In the report's recommendations it was suggested that the issues to be dealt with in formulating "a new, clear, written recruitment policy" should include "The validity of ethnicity as a criterion for either selection or the composition of a particular team. Because, rather than despite, its extreme sensitivity and potential to cause great harm both within GECOM and broader society, this issue must be handled directly and systematically. If, as a result of research and dialogue with stakeholders, ethnic origin is confirmed as a valid criterion, then it should be dealt with systematically within the confines of whatever constitutional and/or legal frameworks currently exist within Guyana on this issue. Should it be decided that it is not a valid criterion then every effort should be made to ensure that the recruitment process is as transparent as possible in order to make it less vulnerable to accusations regarding ethnic bias".

Simply saying, as has been done, that there was a preponderance of one ethnic group in the elections staff and implying that there was therefore inevitably discrimination and manipulation is just not good enough, not fair and not useful. It is a perfect example of the slackness and carelessness that can make public debate useless and even counterproductive. Informed public debate must start from a proper and careful scrutiny of the facts including available reports. Many who voted will testify that the procedures at polling stations on voting day were quite impressive, staff seemed to know their jobs and were polite. There were some blemishes on election day but they were the exception not the rule.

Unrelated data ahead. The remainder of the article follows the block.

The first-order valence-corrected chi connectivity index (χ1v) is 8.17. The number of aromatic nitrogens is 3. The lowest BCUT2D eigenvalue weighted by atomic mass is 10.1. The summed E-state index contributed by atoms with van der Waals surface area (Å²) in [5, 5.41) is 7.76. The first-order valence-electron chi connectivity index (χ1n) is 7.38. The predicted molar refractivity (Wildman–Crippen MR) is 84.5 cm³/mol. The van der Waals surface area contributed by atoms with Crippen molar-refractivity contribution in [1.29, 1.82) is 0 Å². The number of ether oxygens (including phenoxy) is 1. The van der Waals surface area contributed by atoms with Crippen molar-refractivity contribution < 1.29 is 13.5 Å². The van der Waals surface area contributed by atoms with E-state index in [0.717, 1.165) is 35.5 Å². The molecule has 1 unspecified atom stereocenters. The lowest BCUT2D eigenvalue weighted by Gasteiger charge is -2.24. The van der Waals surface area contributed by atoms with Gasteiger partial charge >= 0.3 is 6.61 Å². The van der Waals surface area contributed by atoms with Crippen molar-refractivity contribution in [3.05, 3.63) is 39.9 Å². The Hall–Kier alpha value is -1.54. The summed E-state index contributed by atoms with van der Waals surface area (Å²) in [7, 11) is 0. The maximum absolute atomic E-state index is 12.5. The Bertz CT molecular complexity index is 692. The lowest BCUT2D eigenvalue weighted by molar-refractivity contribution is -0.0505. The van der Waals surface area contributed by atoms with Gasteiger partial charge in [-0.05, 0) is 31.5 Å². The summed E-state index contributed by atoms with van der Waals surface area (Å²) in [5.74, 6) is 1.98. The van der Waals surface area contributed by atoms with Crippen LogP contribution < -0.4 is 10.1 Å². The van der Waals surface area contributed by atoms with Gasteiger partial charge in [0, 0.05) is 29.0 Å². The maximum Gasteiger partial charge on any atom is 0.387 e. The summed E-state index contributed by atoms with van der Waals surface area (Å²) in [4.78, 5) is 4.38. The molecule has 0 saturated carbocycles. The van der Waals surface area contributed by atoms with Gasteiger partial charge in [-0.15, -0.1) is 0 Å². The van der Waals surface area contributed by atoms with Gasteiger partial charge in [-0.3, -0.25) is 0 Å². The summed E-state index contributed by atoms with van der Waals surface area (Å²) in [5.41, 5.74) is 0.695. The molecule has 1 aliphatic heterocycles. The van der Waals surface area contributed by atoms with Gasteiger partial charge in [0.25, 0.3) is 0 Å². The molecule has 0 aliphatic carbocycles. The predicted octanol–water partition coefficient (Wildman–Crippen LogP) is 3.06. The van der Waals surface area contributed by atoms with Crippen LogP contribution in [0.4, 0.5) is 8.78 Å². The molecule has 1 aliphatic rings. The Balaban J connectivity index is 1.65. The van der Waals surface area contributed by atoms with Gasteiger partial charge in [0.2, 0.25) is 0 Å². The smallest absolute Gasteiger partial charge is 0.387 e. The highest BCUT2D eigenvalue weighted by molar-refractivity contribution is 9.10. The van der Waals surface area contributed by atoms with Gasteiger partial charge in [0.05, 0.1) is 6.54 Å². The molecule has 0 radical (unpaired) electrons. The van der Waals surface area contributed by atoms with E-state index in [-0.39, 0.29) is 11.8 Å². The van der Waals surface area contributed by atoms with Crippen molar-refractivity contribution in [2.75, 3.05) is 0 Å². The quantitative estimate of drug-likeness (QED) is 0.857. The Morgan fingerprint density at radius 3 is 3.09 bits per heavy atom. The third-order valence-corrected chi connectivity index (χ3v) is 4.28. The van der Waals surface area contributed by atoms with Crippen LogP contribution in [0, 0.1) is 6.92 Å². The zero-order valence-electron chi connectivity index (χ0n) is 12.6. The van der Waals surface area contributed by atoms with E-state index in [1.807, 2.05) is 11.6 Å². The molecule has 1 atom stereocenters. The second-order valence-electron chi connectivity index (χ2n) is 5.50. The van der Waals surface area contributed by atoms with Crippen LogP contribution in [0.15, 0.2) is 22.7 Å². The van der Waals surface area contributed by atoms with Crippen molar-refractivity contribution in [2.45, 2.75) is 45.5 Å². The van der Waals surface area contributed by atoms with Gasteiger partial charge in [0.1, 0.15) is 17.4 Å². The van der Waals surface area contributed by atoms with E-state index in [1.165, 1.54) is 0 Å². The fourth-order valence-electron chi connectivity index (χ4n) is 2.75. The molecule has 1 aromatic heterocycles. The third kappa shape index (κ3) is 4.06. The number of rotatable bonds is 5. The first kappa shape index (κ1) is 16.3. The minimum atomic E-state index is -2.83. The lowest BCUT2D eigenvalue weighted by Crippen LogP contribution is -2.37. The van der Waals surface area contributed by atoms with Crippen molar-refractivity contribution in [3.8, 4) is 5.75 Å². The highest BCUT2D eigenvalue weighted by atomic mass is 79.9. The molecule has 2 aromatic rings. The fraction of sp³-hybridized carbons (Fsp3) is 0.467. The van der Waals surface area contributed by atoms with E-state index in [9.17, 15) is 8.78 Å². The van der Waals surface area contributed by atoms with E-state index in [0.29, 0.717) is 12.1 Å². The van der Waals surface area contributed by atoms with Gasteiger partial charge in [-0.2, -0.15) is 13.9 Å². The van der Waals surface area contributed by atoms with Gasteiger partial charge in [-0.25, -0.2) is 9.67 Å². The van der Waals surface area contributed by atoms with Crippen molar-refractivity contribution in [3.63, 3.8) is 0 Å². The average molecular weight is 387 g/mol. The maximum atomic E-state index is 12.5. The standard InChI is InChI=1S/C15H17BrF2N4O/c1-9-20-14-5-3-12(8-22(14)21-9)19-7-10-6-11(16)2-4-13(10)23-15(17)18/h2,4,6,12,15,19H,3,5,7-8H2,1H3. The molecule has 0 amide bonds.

As the Report puts it: "The conduct of polling day staff on election day seems to indicate that a fair amount of learning took place and staff, within the context of new procedures, changing information, unreliable communication, insufficient contingency planning and other difficulties, made a success of the day. The Systems review team was obviously not able to observe training but GECOM and observer reports as well as the reports of specialist training advisors seem to indicate that the quality of the training was generally good and concerns rested mainly with the administration of the training".

If we start with assumptions of ethnic bias in these a other areas many false conclusions will be drawn and false allegations of discrimination will be made.We must not allow ethnic fears to cloud our judgement. The motto should always be check the facts as carefully as one can before jumping to any conclusions. Most people try to do their job as well as they can, there are often good and valid reasons for the problems and bottlenecks that have arisen that have nothing to do with ethnicity.